Defendant next contends that the circumstances attending his arrest, his confession, and his consent to the search which produced the -stolen goods were such as to require suppression of the confession and the recovered property. Defendant was arrested without a warrant and claims here for the first time that there was no probable cause for the arrest. Therefore, he argues, evidence adduced thereby was inadmissible as “fruit of the poison tree.” Since this argument was not raised in his motion to suppress or at’ any time *247prior to this appeal, we find that the issue was waived. (People v. Moore, 43 Ill.2d 102, 106.) Pursuant to defendant’s motion to suppress, a hearing was held to inquire into the voluntariness of his confession and his consent to the search of the home in which he resided with his parents. We have reviewed the conflicting testimony of defendant and the arresting and interrogating officers on this question, and conclude that the trial court was clearly justified in finding that the confession and consent to search were voluntarily given. See People v. Myers, 35 Ill.2d 311, 319-20; People v. Spencer, 27 Ill. 2d 320, 325-26.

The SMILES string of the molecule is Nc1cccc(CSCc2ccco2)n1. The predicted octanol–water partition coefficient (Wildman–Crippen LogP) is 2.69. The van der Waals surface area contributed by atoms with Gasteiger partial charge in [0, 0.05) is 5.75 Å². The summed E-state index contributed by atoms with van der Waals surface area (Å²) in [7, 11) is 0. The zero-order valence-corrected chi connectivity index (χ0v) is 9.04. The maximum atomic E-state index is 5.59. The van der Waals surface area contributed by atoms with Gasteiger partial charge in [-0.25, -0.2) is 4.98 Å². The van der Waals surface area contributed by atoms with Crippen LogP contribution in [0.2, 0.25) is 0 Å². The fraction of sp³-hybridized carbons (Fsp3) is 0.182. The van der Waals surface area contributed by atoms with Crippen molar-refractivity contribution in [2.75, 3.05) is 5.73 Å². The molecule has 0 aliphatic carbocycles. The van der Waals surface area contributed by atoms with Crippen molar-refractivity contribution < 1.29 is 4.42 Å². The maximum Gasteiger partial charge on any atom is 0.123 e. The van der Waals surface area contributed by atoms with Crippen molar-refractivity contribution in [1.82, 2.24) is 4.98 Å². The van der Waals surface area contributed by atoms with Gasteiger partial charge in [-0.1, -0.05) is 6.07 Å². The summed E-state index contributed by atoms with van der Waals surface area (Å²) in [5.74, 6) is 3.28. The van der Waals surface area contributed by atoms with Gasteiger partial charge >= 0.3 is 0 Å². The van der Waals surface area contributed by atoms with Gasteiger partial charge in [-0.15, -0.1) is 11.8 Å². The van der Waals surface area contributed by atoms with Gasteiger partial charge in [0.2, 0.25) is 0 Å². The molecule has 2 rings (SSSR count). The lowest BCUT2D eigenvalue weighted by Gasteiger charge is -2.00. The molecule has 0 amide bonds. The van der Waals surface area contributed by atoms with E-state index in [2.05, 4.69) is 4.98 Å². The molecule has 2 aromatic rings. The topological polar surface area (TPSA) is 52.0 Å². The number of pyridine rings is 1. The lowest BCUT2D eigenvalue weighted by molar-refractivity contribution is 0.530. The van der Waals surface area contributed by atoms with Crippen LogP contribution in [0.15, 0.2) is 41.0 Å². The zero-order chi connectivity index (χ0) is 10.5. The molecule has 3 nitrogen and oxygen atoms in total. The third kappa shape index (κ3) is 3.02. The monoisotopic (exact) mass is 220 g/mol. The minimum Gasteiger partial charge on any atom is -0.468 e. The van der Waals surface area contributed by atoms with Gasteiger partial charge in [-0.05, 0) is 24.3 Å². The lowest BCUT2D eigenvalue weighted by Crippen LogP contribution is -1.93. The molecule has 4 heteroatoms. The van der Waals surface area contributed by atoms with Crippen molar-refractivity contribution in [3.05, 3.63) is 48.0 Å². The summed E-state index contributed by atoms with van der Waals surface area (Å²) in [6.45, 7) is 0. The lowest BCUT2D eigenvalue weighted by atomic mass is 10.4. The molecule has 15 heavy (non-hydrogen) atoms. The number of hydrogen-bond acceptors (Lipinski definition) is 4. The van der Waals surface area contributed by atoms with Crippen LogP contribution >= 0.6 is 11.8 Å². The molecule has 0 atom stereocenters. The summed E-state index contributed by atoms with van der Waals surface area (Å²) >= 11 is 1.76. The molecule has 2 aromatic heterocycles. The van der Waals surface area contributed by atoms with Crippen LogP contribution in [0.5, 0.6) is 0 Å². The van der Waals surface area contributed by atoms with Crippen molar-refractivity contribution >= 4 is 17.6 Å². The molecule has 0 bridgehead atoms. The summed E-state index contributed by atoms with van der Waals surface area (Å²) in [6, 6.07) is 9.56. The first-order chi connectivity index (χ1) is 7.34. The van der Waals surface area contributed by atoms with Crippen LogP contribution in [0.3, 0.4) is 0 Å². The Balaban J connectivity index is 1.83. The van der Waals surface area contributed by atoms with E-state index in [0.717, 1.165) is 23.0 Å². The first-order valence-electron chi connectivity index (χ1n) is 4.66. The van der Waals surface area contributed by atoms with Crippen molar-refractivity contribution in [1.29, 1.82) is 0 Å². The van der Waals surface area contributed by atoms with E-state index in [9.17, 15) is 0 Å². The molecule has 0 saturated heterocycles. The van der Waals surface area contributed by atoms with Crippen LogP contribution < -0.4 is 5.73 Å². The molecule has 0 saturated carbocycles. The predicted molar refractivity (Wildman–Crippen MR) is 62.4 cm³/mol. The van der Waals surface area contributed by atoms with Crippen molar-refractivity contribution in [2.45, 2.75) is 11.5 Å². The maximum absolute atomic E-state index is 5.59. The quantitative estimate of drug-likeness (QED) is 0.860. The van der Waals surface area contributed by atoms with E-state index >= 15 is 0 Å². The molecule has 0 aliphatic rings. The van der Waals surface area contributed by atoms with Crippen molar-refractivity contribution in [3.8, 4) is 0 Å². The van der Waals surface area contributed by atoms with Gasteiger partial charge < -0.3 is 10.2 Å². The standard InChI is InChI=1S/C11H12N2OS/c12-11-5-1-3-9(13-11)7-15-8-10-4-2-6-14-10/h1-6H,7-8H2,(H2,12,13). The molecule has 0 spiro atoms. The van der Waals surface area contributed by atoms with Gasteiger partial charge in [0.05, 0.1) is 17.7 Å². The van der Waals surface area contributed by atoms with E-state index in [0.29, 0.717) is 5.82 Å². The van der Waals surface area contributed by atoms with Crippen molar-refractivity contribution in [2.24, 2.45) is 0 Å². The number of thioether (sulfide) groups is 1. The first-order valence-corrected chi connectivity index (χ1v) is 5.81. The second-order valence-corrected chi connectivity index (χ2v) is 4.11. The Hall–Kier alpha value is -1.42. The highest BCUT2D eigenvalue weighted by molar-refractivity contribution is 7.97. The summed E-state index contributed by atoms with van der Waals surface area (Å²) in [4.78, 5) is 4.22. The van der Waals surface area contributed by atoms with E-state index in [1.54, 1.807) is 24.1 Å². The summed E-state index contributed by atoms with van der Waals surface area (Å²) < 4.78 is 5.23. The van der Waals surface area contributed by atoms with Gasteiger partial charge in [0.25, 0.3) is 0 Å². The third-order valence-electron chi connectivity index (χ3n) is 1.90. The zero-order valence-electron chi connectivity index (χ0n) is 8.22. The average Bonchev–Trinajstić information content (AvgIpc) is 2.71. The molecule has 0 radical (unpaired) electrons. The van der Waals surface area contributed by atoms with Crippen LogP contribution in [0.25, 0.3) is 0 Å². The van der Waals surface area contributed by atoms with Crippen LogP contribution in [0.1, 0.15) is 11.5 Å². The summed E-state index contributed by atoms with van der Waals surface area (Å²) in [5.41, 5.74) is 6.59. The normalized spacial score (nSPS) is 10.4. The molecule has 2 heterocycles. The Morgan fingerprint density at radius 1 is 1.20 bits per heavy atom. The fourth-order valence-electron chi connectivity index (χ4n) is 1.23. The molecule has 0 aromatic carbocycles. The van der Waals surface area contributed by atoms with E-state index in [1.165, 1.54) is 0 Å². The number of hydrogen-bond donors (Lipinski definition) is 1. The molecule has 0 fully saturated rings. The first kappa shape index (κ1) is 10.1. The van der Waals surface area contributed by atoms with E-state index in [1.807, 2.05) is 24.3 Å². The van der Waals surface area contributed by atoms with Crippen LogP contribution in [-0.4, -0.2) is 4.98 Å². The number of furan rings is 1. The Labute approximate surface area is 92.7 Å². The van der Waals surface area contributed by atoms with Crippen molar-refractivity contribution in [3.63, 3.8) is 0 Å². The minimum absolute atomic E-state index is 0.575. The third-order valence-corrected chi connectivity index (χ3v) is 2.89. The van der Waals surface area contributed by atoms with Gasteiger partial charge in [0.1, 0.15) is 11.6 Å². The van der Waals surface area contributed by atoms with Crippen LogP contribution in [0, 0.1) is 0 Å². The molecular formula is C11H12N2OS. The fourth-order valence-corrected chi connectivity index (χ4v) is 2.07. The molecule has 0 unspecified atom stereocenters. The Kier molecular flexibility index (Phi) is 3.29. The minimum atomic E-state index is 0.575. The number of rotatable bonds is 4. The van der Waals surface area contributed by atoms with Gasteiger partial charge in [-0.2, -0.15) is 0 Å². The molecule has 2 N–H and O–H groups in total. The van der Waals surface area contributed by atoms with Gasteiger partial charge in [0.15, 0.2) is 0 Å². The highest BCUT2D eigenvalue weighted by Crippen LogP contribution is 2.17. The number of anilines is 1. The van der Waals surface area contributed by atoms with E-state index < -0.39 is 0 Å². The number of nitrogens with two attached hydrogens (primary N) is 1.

The two contested jury instructions dealt with the application of presumptions: first, where the exclusive possession of recently stolen property is unexplained; and second, where either the defense or prosecution fails to call a material witness peculiarly within the power of that party to produce. Defendant argues that to instruct the jury that unexplained possession may yield a presumption of guilt in effect requires the defendant to testify and thereby unfairly permits introduction of evidence relating to prior convictions. It is further urged that such a circumstance effectively denies defendant the constitutionally guaranteed right to remain silent. We find no merit in this argument; the instruction properly stated the effect of the evidence, and it was the strength of the evidence rather than the jury instruction which moved the defendant to testify. The instruction on the presumptive effect of a party’s failure to call a material witness was also proper. It correctly limited the range of the presumption to witnesses peculiarly within the power of one party to produce. Defendant contends that one of his four possible alibi witnesses would have presumably been entitled to refuse to testify by invoicing his right against self-incrimination, since he stood accused of being an accomplice in the burglary. It is apparently defendant’s argument that therefore the alleged accomplice was not available to defendant, and that the instruction misled the jurors since *248they were unaware of this problem and would presume defendant avoided calling the witness because his testimony would not be supportive of the alibi. We do not find any merit whatever in defendant’s argument. He maintains that the instruction somehow led the jurors to reach the allegedly incorrect conclusion that the witness-accomplice was equally available to both defendant and the State. Whether we accept the proposition that the witness was equally available, or only available to the State, is of no consequence — the instruction clearly limited the unfavorable presumption to instances where a witness was available only to defendant. We see no prejudice to defendant arising from the instruction.